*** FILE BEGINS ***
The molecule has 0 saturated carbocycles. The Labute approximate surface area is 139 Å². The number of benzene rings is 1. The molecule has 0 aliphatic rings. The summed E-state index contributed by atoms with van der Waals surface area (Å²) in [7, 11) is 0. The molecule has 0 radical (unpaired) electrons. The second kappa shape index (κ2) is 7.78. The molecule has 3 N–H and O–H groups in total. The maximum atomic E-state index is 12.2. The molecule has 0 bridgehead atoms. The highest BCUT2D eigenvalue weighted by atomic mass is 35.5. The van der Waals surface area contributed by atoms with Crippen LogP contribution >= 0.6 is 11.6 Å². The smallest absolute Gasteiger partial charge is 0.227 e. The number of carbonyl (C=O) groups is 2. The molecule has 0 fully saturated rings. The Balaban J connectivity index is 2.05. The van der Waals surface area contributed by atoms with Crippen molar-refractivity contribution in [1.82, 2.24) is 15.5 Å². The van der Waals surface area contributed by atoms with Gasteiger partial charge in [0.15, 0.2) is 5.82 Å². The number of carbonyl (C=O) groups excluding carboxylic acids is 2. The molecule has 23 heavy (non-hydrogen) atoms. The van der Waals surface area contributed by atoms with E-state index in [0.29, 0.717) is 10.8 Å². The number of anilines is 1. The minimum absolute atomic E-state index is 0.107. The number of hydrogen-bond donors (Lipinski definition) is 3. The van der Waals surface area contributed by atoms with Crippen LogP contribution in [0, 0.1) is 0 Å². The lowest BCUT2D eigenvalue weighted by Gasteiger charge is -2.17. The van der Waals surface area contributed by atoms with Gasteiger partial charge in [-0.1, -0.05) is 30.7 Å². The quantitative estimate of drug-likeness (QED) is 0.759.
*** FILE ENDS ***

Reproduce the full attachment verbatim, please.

The molecule has 0 saturated carbocycles. The Labute approximate surface area is 139 Å². The number of benzene rings is 1. The molecule has 0 aliphatic rings. The summed E-state index contributed by atoms with van der Waals surface area (Å²) in [7, 11) is 0. The molecule has 0 radical (unpaired) electrons. The second kappa shape index (κ2) is 7.78. The molecule has 3 N–H and O–H groups in total. The maximum atomic E-state index is 12.2. The molecule has 0 bridgehead atoms. The highest BCUT2D eigenvalue weighted by atomic mass is 35.5. The van der Waals surface area contributed by atoms with Crippen LogP contribution >= 0.6 is 11.6 Å². The smallest absolute Gasteiger partial charge is 0.227 e. The number of carbonyl (C=O) groups is 2. The molecule has 0 fully saturated rings. The Balaban J connectivity index is 2.05. The van der Waals surface area contributed by atoms with Crippen molar-refractivity contribution in [1.82, 2.24) is 15.5 Å². The van der Waals surface area contributed by atoms with Gasteiger partial charge in [0.15, 0.2) is 5.82 Å². The number of carbonyl (C=O) groups excluding carboxylic acids is 2. The molecule has 23 heavy (non-hydrogen) atoms. The van der Waals surface area contributed by atoms with E-state index in [0.29, 0.717) is 10.8 Å². The number of anilines is 1. The minimum absolute atomic E-state index is 0.107. The number of hydrogen-bond donors (Lipinski definition) is 3. The van der Waals surface area contributed by atoms with Crippen LogP contribution in [0, 0.1) is 0 Å². The lowest BCUT2D eigenvalue weighted by Gasteiger charge is -2.17. The van der Waals surface area contributed by atoms with Gasteiger partial charge in [-0.1, -0.05) is 30.7 Å². The quantitative estimate of drug-likeness (QED) is 0.759.